I’m back with a recap of our great menu from yesterday!  The day involved some really great dishes, which I am really looking forward to recreating again soon.  Now all I need is a sautoir pan at home… They really are one of those essential kitchen items that we use nearly every day and are essential for making pan sauces, etc.

whole flounder

Flat fish, specifically flounder, made an appearance for the second time.  However, I much preferred this dish in comparison to our first fish experience, which was poached and topped with Hollandaise sauce.

Today’s menu gave us the opportunity to practice filleting and skinning once again, which definitely was much easier the second time around.  I am so excited to make a trip to the DC Fish Market downtown sometime and actually be able to do this at home!

filleted flounder

Our dish, LE FILET DE LIMANDE MEUNIERE, involves coating fish filets in flour to remove excess moisture, searing them over high heat on both sides, and serving it with a spoonful of demi-glace (reduced veal stock) on top, followed by a quick pan sauce—using the same pan we cooked the fish in.

The pan sauce is made with butter, which is browned, tons of extremely finely chopped parsley, and finished with lemon juice.  If you have ever seen Julie & Julia, it is the dish she raves about in the French Café!  Simple, but full of flavor and very delicious especially with that kick of lemon juice. 

filleted flounder

Trimmed & Skinned Flounder Filets

The veal stock was made the previous day in class and adds a nice richness to the dish.  However, I am sure that you could negate this step at home, since I don’t think I’ll be making homemade veal stock any day soon.  My chef did say (when I asked) that you could follow the same stock method with chicken bones, if necessary.

It was also nice having a daily menu that wasn’t as butter-laden as the previous day’s. My stomach was significantly happier at the end of the day!


We served our fish with POMMES VAPEUR—which are tourneed potatoes (notice a common theme here?) that are cooked over steam.  After tourneeing our potatoes, we placed them in a strainer in a saucepot with simmering water.  We covered the potatoes with a cartouche (parchment paper lid) and allowed them to cook from the steam.  Apparently, it gives them a certain texture different than merely boiling, but I’m not sure if I really noticed (woops!).  We won’t make these specific potatoes very often though!

We also made LES POIS MANGE-TOUT, which are basically stir fried (sauteed) snow peas with very, very finely julienned carrots and a touch of garlic and shallot.  These were really nice and simple, minus the de-ribbing of the snow peas, which was a pain in the butt.

mise en place

Our mise en place for our composed salad!

To go with our fish, we also served a composed salad, which was really delicious and full of colorful vegetables.  The base of the salad was boston lettuce with shaved fennel, on which we placed finely julienned red and green bell peppers, celery root, sliced tomato, carrot, and celery.  We also put very small raw cauliflower florets on top!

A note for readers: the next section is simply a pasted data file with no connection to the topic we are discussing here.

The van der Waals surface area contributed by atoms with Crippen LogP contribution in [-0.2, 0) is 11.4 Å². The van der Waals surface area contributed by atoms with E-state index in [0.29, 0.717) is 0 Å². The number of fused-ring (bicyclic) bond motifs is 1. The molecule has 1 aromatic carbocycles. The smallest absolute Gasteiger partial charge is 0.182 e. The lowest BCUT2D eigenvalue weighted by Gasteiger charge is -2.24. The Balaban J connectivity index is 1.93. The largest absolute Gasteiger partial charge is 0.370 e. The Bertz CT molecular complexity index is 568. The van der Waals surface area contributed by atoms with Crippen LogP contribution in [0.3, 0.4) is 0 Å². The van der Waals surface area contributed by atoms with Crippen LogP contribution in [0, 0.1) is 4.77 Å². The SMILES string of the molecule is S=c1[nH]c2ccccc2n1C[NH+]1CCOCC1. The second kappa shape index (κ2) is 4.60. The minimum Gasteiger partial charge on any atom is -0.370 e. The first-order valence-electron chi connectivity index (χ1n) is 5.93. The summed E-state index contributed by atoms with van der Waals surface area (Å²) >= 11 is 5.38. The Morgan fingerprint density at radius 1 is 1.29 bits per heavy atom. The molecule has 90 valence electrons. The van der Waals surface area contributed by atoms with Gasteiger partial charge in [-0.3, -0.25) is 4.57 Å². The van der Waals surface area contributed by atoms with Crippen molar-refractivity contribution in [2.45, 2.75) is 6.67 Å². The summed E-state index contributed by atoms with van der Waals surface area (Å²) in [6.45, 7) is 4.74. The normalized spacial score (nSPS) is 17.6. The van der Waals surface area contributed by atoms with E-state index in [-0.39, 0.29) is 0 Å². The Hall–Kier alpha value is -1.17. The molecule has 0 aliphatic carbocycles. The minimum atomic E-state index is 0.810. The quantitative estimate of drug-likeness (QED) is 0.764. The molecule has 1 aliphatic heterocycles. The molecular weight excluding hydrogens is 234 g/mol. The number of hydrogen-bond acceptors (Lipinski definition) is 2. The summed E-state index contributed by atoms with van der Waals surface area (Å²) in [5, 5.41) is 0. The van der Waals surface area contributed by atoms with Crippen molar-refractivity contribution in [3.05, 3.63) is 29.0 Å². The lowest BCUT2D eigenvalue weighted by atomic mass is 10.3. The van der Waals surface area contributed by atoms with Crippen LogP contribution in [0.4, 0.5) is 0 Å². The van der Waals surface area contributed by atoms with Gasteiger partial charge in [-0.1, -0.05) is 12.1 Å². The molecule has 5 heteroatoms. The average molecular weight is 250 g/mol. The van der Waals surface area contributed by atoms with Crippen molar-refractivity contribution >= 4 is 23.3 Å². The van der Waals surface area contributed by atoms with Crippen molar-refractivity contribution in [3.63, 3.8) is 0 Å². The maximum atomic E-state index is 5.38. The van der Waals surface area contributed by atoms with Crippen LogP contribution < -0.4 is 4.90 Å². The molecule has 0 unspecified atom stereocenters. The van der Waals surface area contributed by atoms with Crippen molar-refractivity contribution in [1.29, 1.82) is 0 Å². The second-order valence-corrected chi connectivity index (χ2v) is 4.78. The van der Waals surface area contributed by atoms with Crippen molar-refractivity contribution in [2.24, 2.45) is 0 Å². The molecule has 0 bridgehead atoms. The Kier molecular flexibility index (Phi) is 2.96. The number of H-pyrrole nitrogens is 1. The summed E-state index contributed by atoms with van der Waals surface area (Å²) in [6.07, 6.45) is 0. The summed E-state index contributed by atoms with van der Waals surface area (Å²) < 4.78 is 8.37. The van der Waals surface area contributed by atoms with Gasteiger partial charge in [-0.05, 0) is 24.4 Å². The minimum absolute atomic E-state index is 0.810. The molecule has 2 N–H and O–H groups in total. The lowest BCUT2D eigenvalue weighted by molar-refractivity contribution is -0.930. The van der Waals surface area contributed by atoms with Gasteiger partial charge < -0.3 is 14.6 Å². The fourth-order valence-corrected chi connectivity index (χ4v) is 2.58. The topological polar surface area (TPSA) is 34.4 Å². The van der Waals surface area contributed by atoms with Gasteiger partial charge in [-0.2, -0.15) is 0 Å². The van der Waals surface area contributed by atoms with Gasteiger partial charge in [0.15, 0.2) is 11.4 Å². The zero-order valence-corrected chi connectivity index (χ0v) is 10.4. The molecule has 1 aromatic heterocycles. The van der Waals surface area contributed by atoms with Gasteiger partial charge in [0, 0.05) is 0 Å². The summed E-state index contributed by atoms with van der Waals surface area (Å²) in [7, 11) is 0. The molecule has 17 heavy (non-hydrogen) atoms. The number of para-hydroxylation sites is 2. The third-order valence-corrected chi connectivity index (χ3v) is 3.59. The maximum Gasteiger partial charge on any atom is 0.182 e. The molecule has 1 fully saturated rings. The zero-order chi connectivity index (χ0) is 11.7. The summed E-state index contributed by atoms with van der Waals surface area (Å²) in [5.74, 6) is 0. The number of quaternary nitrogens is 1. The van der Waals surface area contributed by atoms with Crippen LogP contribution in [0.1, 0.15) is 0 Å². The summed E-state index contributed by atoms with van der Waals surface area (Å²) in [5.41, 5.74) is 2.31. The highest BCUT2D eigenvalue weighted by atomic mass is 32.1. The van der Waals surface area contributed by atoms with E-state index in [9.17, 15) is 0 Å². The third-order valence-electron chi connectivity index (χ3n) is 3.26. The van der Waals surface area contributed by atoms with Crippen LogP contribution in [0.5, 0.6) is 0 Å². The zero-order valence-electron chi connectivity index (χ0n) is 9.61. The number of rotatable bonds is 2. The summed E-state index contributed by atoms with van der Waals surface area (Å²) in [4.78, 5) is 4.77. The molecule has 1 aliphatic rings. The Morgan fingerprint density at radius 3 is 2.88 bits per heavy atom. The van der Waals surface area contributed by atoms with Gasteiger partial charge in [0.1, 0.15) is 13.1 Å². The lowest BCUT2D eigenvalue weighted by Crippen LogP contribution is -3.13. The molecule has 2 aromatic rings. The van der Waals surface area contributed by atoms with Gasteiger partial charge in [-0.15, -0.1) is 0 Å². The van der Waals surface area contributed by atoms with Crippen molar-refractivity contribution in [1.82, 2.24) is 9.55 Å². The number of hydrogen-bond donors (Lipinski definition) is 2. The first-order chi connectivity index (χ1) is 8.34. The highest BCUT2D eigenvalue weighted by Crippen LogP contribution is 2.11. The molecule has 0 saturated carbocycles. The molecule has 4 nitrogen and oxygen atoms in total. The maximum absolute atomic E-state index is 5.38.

Everything was dressed with a classic vinaigrette made from sherry vinegar, dijon mustard, olive/canola oil, and a little bit of minced shallot.


And, last but not least, for our pastry, we made LE PITHIVIERS, which definitely stole the show in terms of presentation and the “wow” factor of the day!

I mean, just look at this thing…


It is also known as a “King’s Cake”—and is basically two layers of puff pastry that are filled with frangipane, which is an almond flavored filling.  Frangipane is made by combining soft butter, powdered sugar, almond flour, cornstarch, eggs, and pastry cream (!).  We also added in a tiny amount of rum.

Can you believe that this thing starts off looking like this?!


The filling in the center is molded and chilled in a bowl and placed between the two sheets of puff pastry.  You then using pairing knife to make the interesting pattern that you see below—making sure to cut only half way through the layer of puff pastry and not reach the filling, otherwise it will spill out during the baking process.  It is then brushed with apricot glaze for shine!

Puff pastry really does amaze me.  As you can probably tell from my last couple posts, we’ve already used it for so many different purposes and dishes (including savory and sweet).


This is what the filling looks like when its sliced and served.  It looks boring, but it actually tastes really good!

slice of pithivier

I had lots of fun during the day working with Lindsay (for the first time!) and Hadley!  We also plated right on time and were really organized, which is always a great feeling at the end of service.

culinary school

After cleaning up the kitchen, we also miraculously (I say this, because we almost never end up having a break) had about 10-15 minutes to chill and relax before getting back into the kitchen again (to start marinating our dish for the next day).

If you can’t tell, tying the neckerchief is still a skill I am not very great at!  You can tell this was after service, because my hat and scarf are totally crooked and wacky!

culinary school student

To pass the time, Hadley, Tasha, and I had fun with the demonstration table mirrors.  Note Tasha’s kicked up leg.  How beautiful!

culinary school students

I promptly arrived home and crashed on the couch (unintentionally) for a several hours, before enjoying a casual dinner at my apartment with my parents, who arrived back home from England just the other day!

Back soon with my last update for Week 5—can’t believe it!